And the bittern sound his drum, Booming from the sedgy shallow.
See even old Chaucer who knew a thing or two about birds, teste his 'Parlament of Foules,' admirably but strangely edited by Lounsbury, whose indifference to art was only surpassed by his hostility to nature. Says Chaucer:
And as a bytoure bumblith in the myre."
My friend canceled his note. It is, of course, now established that the bittern "booms"--not in the mud--but in the air.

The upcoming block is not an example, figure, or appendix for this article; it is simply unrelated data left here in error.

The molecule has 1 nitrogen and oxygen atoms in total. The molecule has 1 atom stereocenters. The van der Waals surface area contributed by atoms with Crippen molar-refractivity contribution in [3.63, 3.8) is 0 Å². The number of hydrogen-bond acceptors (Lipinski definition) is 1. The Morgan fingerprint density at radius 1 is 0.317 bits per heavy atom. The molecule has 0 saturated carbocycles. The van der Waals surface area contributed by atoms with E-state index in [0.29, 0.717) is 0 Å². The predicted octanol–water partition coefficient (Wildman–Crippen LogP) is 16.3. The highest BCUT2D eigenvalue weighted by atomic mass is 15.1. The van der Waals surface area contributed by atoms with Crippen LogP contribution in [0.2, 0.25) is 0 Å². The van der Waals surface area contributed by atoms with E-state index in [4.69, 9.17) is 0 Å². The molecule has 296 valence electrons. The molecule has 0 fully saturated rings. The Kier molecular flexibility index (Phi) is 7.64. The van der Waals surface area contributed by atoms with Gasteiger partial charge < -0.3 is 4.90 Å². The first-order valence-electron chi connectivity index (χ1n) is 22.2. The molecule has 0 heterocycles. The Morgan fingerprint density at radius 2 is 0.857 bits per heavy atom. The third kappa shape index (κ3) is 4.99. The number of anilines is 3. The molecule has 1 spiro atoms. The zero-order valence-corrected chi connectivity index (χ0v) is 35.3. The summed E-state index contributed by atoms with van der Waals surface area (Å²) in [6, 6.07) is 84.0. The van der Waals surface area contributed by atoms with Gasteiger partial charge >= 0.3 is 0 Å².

Mr. Roosevelt was historian, biographer, essayist, and writer of narrative papers on hunting, outdoor life, and natural history, and in all these departments did solid, important work. His "Winning of the West" is little, if at all, inferior in historical interest to the similar writings of Parkman and John Fiske. His "History of the Naval War of 1812" is an astonishing performance for a young man of twenty-four, only two years out of college. For it required a careful sifting of evidence and weighing of authorities. The
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